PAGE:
Kara Fox, CNN
Published Tuesday, December 29, 2020
Argentina could make history on Tuesday, as its Senate votes on a bill to legalize abortion.
The procedure has long been a divisive issue in the Catholic-majority country, with the impending vote galvanizing activists on both sides of the debate.
Campaigners for abortion rights and anti-abortion protesters have both organized demonstrations in front of the Palace of the Argentine National Congress in Buenos Aires where the vote will take place.
Argentina’s President Alberto Fernández has made the rights of women and of gay and transgender people central to his government, even through a recession and a pandemic.
By Daniel Politi
Dec. 11, 2020
BUENOS AIRES — Argentine lawmakers took a major step on Friday toward legalizing abortion and fulfilling a promise of President Alberto Fernández, who has made women’s rights a central tenet of his government.
The bill’s approval in Argentina’s lower house of Congress by 131 to 117 votes, after more than 20 hours of debate, was a legislative victory for Mr. Fernández, who has dedicated funding and political capital to improving conditions for women and for gay and transgender people, even as Argentina wrestles with the biggest financial crisis in a generation. The bill would still need to pass through the Senate to officially legalize abortion in the country.
President Alberto Fernández has confirmed that he will send a bill to legalise abortion in Argentina to Congress imminently. Here’s how the numbers shape up ahead in the upper house of an era-defining vote.
Oct 31, 2020
Frustrated in 2018 by defeat in the Senate; postponed at the end of 2019 due to
the general elections; suspended again this year due to the coronavirus
pandemic – the campaign to legalise abortion in Argentina has once again
returned to the government’s agenda, with President Alberto Fernández vowing to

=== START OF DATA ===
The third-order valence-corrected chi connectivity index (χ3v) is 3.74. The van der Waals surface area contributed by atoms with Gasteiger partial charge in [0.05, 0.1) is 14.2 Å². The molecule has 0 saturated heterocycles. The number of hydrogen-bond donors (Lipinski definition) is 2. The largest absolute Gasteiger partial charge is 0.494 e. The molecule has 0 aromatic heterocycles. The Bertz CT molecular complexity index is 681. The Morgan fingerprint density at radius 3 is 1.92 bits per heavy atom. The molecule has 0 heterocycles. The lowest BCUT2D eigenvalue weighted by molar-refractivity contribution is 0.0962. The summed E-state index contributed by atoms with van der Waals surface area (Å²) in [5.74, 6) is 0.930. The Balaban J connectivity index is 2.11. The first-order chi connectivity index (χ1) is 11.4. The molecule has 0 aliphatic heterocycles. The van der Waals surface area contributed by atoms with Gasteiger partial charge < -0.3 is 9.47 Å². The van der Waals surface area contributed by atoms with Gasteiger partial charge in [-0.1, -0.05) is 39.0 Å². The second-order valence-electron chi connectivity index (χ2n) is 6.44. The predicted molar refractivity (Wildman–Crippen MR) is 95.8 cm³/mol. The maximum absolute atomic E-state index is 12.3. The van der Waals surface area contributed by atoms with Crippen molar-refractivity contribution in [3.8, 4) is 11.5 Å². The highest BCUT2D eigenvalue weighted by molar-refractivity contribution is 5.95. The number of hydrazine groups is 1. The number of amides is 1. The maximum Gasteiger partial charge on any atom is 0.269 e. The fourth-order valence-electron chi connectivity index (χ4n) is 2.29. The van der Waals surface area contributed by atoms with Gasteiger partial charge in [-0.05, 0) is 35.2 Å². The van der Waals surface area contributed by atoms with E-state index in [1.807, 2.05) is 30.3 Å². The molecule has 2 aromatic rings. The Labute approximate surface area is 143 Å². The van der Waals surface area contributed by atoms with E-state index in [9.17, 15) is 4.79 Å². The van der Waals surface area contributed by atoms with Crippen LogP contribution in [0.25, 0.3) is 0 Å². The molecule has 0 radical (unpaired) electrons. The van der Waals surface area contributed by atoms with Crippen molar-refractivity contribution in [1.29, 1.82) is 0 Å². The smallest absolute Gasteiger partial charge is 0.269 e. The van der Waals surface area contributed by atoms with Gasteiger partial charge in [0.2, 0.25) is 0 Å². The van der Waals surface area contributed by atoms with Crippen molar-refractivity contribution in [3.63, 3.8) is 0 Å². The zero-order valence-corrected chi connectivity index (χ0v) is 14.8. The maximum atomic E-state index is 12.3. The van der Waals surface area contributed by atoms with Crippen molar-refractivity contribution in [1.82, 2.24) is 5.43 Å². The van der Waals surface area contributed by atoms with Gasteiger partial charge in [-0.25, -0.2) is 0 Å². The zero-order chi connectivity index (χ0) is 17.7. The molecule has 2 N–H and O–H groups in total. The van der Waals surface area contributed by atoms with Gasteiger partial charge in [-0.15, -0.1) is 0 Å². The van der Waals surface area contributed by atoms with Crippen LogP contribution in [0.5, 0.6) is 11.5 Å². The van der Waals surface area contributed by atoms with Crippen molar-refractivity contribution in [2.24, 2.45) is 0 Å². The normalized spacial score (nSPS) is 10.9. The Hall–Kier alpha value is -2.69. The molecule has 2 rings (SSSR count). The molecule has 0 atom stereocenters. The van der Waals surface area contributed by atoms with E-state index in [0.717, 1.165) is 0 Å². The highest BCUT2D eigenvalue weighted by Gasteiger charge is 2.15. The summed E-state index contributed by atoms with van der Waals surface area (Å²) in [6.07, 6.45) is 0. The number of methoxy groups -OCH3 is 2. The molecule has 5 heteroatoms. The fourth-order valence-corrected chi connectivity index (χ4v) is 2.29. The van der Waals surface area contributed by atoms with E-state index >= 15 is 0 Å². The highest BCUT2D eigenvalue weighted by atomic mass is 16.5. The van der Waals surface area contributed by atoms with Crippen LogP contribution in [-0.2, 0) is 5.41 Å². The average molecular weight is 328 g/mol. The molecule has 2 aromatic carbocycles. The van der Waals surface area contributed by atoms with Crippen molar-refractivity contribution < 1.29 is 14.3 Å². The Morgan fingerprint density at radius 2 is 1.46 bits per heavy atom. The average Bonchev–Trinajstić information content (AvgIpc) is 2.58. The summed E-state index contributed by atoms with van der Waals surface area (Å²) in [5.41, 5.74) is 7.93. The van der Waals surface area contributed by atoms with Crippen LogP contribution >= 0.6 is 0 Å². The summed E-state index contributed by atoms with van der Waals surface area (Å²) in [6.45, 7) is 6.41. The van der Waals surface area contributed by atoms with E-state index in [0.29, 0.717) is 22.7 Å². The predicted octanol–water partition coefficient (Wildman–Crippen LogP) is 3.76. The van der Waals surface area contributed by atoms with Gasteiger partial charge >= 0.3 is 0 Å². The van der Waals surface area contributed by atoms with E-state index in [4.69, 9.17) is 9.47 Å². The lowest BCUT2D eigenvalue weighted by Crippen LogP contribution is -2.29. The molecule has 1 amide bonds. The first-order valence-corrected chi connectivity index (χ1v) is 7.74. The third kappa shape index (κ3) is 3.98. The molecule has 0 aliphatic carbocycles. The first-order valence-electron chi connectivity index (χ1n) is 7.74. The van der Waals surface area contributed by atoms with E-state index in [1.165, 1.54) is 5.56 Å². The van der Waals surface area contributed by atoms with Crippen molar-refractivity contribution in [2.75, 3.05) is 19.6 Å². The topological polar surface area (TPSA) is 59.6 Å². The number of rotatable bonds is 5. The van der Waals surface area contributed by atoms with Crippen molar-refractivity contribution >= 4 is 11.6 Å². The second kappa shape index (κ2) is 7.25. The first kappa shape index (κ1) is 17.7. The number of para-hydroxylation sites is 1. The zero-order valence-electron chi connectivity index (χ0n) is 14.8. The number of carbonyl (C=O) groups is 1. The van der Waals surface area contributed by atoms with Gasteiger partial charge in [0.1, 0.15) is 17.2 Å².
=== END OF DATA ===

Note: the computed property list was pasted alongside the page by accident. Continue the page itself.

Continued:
send the bill to Congress before the year is out.
Once again, the numbers in the Senate are the key challenge if the Peronist
leader is to honour his campaign promise to legalise abortion. In August 2018, the Senate rejected the
abortion bill by a 38-31 vote with two abstentions. The difference this time
around looks to have narrowed since then but doubts persist – the government is
sure to be crunching numbers before taking the final step of sending its bill
‘It is not a crime’: The women behind North’s abortion law change
Pro-choice campaigners say there is much yet to do, but for now they are celebrating
Oct 26, 2019
Two years ago, a Belfast woman told Danielle Roberts what she had told no one else – that she had had an abortion.
“She closed the kitchen door in her own house before she would say to me that she had taken abortion pills,” says Roberts.
Campaign launched to abolish old law which means abortion is still technically illegal in England, Scotland and Wales
Oct 26, 2019
A campaign has been launched to abolish an old law which means abortion is still technically illegal in England, Scotland and Wales.
In the wake of decriminalisation of abortion in Northern Ireland earlier this week, campaigners say England, Scotland and Wales now have "the most draconian abortion laws in the union".